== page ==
In contrast with this record of development, in 1984 the Canadian Amauligak field was discovered by Gulf Canada and its partners, containing an estimated one billion barrels of oil-in-place and about 2 trillion cubic feet of gas. Among the factors that led to the well being capped a few years after discovery were the area’s lack of transportation infrastructure, the lack of technology and level of difficulty required to clean up oil spills. This field remains the only major oil discovery of the Beaufort-MacKenzie Basin and today the undeveloped Amauligak field is owned by ConocoPhillips and its majority co-venture partners Chevron and ExxonMobil.

Arctic search-and-rescue remains based in southern Ontario and depends on planes that were scheduled to have been replaced long ago. And disputes with the United States about border issues and the status of the Northwest Passage add legal uncertainty for shippers. Only 61 tankers and cargo ships entered the Canadian Arctic last season, most of them related to community resupply. Crossing the Northwest Passage remains largely a goal for adventurers including this summer, two crews in rowboats. Canada has no Arctic commercial ports.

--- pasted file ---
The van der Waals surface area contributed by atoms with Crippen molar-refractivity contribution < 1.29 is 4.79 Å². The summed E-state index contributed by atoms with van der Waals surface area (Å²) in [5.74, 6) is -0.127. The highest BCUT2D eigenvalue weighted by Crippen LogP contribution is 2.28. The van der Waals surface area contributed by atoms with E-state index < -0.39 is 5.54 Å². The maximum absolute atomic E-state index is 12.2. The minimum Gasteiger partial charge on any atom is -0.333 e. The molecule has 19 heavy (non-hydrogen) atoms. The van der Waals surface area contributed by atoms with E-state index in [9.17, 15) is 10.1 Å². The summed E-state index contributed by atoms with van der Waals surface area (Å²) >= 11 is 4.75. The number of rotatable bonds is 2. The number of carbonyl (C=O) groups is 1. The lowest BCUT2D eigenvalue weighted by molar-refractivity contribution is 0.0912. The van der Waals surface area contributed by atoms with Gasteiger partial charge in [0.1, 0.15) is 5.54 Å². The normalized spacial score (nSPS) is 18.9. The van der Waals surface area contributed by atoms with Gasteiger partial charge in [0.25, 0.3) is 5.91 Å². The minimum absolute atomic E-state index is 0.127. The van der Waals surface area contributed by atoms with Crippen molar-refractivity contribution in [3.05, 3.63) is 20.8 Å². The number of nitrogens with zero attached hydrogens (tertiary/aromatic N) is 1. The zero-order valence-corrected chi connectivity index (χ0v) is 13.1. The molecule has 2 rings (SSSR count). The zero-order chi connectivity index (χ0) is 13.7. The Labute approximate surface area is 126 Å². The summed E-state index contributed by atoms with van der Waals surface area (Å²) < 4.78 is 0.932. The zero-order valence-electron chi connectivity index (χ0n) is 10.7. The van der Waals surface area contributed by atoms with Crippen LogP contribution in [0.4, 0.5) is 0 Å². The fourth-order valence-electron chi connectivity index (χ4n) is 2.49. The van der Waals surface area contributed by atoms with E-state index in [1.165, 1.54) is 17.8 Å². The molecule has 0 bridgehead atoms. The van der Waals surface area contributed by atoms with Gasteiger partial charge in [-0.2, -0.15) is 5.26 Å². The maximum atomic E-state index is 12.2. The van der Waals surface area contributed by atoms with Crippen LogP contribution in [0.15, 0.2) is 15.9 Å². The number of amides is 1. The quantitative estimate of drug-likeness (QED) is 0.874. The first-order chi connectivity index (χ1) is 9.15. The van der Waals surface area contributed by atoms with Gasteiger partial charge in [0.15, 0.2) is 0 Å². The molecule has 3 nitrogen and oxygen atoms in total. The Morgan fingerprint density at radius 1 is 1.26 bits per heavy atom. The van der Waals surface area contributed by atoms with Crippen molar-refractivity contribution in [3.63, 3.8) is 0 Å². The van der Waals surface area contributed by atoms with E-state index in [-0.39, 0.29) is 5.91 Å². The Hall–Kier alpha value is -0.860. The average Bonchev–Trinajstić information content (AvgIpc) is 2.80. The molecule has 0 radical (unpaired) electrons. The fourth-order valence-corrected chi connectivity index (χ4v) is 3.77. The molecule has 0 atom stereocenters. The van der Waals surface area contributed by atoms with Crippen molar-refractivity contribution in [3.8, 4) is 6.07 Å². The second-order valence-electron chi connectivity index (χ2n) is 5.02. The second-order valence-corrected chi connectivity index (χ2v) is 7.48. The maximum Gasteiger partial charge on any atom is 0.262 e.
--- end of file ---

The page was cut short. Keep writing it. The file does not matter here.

In January, the federal government confirmed it would go ahead with Radarsat Constellation which will see the launch of three satellites by 2018, but it will be at least five years before a Canadian satellite surveillance program focused on Arctic maritime traffic comes into play. Radarsat Constellation will provide complete coverage of Canada’s lands and oceans, as well as daily access to images of 95 per cent of the world. Before launching satellites, Canada will need to build capacity for receiving and processing the vast amount of information the satellites will gather. At present, Canada operates a single radar-imaging satellite, Radarsat-2, which provides maritime surveillance data.

In the meantime, international shipping companies will continue to push the boundaries in the previously frozen Arctic, as witnessed in the past week with the successful transit from Vancouver of the 75,000-deadweight-tonne Nordic Orion which successfully completed its passage through the Northwest Passage, having arrived at the Finnish port of Pori on October 7th.

Nordic Orion carried B.C. metallurgical coal bound for a Finnish steel company. Its owner beat other contenders for the job with a bid based on savings of about 1,000 nautical miles and four or five days of sailing time. Transiting through the Northwest Passage, Nordic Orion was able to carry more coal than it could have carried passing through the shallower Panama Canal.